In this design, the lengths of the mixing chamber 76 and the diffuser 78 may be on the order of 1.6 cm and 6.4 cm long, respectively. The exit diameter of diffuser 78 at proximal end 65 may be on the order of 1.06 cm. The inner diameter of the pipette 80 at its tip opening may be 0.1 cm. The primary flow to achieve a suction flow rate of approximately 430 ml/min is 1000 ml/min delivered at an upstream pressure of 56 kPa.
During blood suction with air entrainment, the air removal action of a prototype jet probe configured and operated as described markedly decreased hemolysis levels. Plasma hemoglobin level increases following suction with the prototype are 1.8 ml +/-4.6 mg/dl with air removal and 19.4 +/-8.7 mg/dl without air removal. In side by side comparison with a conventional cardiotomy suction tube, the prototype showed lower levels of hemolysis with air entrainment (-9.1 +/-6.1 mg/dl for the prototype and 5.9 +/-3.6 mg/dl for the conventional tube) and comparable levels of hemolysis without air entrainment than the conventional suction tube. Thus, the vortical jet action is not itself a source of any additional hemolysis.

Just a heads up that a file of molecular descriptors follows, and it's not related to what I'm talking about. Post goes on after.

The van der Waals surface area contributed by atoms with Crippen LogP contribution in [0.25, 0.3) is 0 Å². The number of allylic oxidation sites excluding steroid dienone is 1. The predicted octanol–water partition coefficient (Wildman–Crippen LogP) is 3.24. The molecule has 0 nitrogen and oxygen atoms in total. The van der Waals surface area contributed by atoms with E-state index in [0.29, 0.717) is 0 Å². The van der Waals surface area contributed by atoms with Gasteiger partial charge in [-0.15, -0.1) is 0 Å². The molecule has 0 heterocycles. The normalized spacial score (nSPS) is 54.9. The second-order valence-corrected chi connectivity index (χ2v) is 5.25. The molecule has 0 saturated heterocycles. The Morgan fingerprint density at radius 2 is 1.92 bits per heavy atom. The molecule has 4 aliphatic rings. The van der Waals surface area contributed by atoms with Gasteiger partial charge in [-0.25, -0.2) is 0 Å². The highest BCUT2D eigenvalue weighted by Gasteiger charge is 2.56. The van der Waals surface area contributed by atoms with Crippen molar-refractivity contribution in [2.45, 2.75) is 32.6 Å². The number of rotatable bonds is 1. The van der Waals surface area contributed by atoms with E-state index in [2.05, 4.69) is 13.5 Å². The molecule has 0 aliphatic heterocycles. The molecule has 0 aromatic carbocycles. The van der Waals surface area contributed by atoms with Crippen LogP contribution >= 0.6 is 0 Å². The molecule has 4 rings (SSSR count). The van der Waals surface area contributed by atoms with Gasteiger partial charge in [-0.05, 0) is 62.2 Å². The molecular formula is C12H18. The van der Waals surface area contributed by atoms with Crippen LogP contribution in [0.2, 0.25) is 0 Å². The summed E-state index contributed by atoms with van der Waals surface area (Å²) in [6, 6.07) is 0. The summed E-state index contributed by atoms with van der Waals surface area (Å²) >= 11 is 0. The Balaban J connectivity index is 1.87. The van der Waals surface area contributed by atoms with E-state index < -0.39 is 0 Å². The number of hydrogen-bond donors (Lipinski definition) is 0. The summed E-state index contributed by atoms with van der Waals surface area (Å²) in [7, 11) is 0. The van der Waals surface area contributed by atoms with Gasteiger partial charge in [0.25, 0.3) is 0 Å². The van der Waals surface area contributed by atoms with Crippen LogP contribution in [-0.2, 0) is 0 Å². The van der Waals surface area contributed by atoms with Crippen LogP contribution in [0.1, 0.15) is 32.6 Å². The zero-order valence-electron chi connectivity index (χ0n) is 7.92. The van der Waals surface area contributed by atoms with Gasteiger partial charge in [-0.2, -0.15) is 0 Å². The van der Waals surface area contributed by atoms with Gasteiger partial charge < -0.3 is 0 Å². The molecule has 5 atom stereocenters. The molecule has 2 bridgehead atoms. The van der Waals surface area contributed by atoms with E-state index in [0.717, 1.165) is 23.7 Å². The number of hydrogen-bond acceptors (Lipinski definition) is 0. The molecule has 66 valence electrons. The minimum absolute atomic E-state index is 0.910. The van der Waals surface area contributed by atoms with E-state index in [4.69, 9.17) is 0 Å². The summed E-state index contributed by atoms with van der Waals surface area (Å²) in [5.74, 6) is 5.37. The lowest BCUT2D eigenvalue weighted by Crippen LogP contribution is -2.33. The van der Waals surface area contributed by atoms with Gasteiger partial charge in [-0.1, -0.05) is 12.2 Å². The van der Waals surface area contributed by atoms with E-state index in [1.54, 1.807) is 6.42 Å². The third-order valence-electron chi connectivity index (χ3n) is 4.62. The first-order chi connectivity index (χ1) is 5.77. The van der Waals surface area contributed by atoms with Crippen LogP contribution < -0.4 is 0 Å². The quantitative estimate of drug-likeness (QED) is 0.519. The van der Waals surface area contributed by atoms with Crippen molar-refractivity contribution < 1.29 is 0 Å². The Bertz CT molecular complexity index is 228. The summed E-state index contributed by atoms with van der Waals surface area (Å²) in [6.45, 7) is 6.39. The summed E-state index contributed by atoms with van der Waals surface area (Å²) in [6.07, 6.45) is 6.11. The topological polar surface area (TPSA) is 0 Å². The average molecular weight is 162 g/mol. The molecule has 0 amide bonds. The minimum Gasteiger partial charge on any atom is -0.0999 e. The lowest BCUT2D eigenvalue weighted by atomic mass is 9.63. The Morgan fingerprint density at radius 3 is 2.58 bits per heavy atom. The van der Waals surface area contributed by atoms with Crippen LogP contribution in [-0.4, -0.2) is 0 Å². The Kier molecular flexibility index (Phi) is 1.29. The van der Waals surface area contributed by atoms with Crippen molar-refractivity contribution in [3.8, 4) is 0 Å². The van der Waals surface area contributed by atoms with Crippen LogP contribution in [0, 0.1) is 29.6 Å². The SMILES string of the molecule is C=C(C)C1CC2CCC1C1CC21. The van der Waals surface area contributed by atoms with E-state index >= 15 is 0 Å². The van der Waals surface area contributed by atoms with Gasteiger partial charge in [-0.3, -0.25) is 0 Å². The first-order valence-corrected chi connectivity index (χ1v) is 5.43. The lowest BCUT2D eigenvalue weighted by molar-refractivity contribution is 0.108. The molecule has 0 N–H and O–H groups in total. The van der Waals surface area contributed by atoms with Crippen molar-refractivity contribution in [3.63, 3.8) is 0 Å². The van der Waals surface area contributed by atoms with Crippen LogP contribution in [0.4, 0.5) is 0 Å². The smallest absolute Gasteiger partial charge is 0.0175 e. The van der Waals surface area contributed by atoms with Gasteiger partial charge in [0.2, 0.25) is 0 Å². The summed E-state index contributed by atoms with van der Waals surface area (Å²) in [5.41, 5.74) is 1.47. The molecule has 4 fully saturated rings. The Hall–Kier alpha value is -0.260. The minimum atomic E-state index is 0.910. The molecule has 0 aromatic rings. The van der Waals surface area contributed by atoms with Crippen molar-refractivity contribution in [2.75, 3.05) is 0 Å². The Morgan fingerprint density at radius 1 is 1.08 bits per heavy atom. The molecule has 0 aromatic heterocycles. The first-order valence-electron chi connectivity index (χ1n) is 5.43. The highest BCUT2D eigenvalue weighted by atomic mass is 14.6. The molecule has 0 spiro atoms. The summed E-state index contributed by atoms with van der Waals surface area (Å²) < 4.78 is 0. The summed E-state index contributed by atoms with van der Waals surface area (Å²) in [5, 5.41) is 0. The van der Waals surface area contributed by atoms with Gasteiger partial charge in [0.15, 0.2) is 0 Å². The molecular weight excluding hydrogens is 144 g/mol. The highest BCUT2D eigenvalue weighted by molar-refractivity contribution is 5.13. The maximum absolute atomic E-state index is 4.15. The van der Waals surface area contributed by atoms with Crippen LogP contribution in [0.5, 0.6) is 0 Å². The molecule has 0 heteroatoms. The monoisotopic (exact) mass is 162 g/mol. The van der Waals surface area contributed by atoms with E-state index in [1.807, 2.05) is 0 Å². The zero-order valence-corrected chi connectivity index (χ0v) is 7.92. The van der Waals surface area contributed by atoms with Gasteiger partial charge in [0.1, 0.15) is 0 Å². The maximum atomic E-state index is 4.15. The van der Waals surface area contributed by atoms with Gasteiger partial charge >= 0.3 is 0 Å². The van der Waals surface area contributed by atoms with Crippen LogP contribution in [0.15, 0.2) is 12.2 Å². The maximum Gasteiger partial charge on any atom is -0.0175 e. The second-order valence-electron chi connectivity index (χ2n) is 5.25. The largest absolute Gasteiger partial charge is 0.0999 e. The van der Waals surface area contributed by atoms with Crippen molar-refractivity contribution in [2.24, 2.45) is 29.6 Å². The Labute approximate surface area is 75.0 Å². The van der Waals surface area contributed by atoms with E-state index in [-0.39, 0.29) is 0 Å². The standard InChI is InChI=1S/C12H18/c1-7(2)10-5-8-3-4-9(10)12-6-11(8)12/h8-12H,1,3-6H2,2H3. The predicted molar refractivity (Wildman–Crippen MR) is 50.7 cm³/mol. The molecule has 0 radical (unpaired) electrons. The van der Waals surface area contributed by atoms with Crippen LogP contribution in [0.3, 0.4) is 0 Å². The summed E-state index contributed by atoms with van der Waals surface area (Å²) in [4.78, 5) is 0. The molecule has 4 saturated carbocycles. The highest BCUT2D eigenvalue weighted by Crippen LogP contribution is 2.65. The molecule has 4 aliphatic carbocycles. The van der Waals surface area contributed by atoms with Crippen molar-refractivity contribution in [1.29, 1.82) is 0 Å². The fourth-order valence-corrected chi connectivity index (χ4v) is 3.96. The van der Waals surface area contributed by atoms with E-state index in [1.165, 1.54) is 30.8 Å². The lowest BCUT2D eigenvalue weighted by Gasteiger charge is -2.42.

An additional reduction in red blood cell/air bubble interaction may be accomplished by degassing the drive fluid introduced as the driving jet. The degassed drive fluid quickly absorbs the smallest air bubbles from the blood flow, reducing the chance that any air bubble surface could contact a red blood cell's membrane.
Turning now to FIG. 10, it depicts a blood collection system for autologous transfusion involving the collection of the blood and drive fluid mixture using the jet probe 60 of FIGS. 1-9, and the processing of the recovered red blood cells for reinfusion in the patient. FIG. 10 also depicts an optional plasma processing operation of the type described in the above-referenced '682 patent.